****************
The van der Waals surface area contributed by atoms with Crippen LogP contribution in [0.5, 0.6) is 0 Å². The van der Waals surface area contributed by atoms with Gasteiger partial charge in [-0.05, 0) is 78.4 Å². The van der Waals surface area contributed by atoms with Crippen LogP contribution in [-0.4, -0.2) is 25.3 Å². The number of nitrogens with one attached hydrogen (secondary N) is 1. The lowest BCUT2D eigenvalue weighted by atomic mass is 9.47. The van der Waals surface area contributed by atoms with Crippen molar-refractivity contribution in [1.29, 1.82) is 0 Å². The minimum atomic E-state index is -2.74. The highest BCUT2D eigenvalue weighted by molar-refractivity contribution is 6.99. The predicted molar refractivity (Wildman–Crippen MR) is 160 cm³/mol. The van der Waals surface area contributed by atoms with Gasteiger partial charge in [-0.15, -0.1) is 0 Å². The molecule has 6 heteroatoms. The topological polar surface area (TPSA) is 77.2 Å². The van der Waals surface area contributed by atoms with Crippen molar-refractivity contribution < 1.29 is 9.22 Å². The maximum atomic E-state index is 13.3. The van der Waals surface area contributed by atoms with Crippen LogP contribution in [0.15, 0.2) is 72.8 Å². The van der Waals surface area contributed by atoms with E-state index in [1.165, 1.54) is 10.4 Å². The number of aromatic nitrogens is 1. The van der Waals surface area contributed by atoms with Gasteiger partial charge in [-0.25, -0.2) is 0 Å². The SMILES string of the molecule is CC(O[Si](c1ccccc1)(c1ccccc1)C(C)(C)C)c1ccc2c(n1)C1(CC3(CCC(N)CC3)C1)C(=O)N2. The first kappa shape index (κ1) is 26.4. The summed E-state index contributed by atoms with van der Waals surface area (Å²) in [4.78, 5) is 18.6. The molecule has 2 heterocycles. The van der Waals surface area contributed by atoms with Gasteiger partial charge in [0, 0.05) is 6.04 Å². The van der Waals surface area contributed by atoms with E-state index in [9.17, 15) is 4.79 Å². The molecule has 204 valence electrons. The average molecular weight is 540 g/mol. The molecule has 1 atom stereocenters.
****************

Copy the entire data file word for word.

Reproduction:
The van der Waals surface area contributed by atoms with Crippen LogP contribution in [0.5, 0.6) is 0 Å². The van der Waals surface area contributed by atoms with Gasteiger partial charge in [-0.05, 0) is 78.4 Å². The van der Waals surface area contributed by atoms with Crippen LogP contribution in [-0.4, -0.2) is 25.3 Å². The number of nitrogens with one attached hydrogen (secondary N) is 1. The lowest BCUT2D eigenvalue weighted by atomic mass is 9.47. The van der Waals surface area contributed by atoms with Crippen molar-refractivity contribution in [1.29, 1.82) is 0 Å². The minimum atomic E-state index is -2.74. The highest BCUT2D eigenvalue weighted by molar-refractivity contribution is 6.99. The predicted molar refractivity (Wildman–Crippen MR) is 160 cm³/mol. The van der Waals surface area contributed by atoms with Gasteiger partial charge in [-0.15, -0.1) is 0 Å². The molecule has 6 heteroatoms. The topological polar surface area (TPSA) is 77.2 Å². The van der Waals surface area contributed by atoms with Crippen molar-refractivity contribution < 1.29 is 9.22 Å². The maximum atomic E-state index is 13.3. The van der Waals surface area contributed by atoms with Crippen LogP contribution in [0.15, 0.2) is 72.8 Å². The van der Waals surface area contributed by atoms with E-state index in [1.165, 1.54) is 10.4 Å². The number of aromatic nitrogens is 1. The van der Waals surface area contributed by atoms with Gasteiger partial charge in [-0.25, -0.2) is 0 Å². The SMILES string of the molecule is CC(O[Si](c1ccccc1)(c1ccccc1)C(C)(C)C)c1ccc2c(n1)C1(CC3(CCC(N)CC3)C1)C(=O)N2. The first kappa shape index (κ1) is 26.4. The summed E-state index contributed by atoms with van der Waals surface area (Å²) in [4.78, 5) is 18.6. The molecule has 2 heterocycles. The van der Waals surface area contributed by atoms with Gasteiger partial charge in [0, 0.05) is 6.04 Å². The van der Waals surface area contributed by atoms with E-state index in [9.17, 15) is 4.79 Å². The molecule has 204 valence electrons. The average molecular weight is 540 g/mol. The molecule has 1 atom stereocenters.